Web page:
- Ahmed Sweid, ambulance service
Syrian state-run Ikhbariya television also reported that what it called terrorists had shelled a government-held part of Aleppo with rocket fire, citing its own reporter in the city.
However, a resident in a rebel-held district next to the area which Ikhbariya said the projectiles had hit said he had not heard the sound of bombardment there on Thursday.
The evacuation of the last rebel enclave would end years of fighting for the city and mark a major victory for Syrian President Bashar al-Assad.
Syrian state TV has reported that 4,000 rebels and family members were due to quit east Aleppo.
Residents hoping to be taken out have been burning personal belongings they cannot take with them. "Outside every building you see a small fire, papers, women's clothes," a resident of eastern Aleppo told Reuters.
Russia would use drones to monitor how rebels and their families were transported on 20 buses, accompanied by 10 ambulances, along a humanitarian corridor, the ministry said.
A truce brokered by Russia, Assad's most powerful ally, and opposition backer Turkey on Tuesday broke down following renewed fighting on Wednesday and the evacuation did not take place then as planned.
An official from the Jabha Shamiya rebel group said a new truce came into effect at 2.30am on Thursday.
Shortly before the new deal was announced, clashes raged in Aleppo.
Government forces made a new advance in Sukkari – one of a handful of districts still held by rebels – and brought half of the neighbourhood under their control, according to the Syrian Observatory for Human Rights, a monitoring group.
Rebels said they attacked government forces with suicide car bombs.
The Russian defence ministry said – before the report of the government forces' advance in Sukkari – that the rebels controlled an enclave of only 2.5 square km (1 square mile).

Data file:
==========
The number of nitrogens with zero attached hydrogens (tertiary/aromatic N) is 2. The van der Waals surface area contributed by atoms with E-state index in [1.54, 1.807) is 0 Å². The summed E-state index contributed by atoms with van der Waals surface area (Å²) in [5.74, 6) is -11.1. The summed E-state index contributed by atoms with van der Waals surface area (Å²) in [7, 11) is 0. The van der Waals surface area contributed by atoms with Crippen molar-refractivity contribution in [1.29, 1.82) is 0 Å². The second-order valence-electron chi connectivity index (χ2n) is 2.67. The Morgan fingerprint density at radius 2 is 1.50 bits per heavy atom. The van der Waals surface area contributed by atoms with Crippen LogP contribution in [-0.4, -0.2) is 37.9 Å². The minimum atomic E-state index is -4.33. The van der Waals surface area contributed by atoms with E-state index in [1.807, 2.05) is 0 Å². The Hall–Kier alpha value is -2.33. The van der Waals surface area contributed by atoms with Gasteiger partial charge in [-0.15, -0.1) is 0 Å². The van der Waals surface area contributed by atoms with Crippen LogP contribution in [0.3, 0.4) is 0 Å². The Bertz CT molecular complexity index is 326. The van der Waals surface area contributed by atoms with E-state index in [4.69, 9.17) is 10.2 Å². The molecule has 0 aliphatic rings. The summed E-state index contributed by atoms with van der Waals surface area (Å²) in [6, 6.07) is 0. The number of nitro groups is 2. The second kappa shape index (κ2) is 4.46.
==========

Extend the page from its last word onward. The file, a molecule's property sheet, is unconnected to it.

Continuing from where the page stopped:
The evacuation plan was the culmination of two weeks of rapid advances by the Syrian army and its allies that drove insurgents back into an ever-smaller pocket of the city under intense air strikes and artillery fire.
By taking control of Aleppo, Assad has proved the power of his military coalition, aided by Russia's air force and an array of Shia militias from across the region.
Rebels have been backed by the United States, Turkey and Gulf monarchies, but that support has fallen far short of the direct military assistance given to Assad by Russia and Iran.
Russia's decision to deploy its air force to Syria 18 months ago turned the war in Assad's favour after rebel advances across western Syria. In addition to Aleppo, he has won back insurgent strongholds near Damascus this year.
The government and its allies have focused the bulk of their firepower on fighting rebels in western Syria rather than Islamic State, which this week managed to take back the ancient city of Palmyra, once again illustrating the challenge Assad faces re-establishing control over all Syria.
Carla Del Ponte, a United Nations investigator and former UN war crimes prosecutor, told German newspaper Die Zeit that Russian and Syrian bombing of homes, hospitals and schools amounted to war crimes, as did the starving out of parts of Aleppo for months by militias loyal to the government.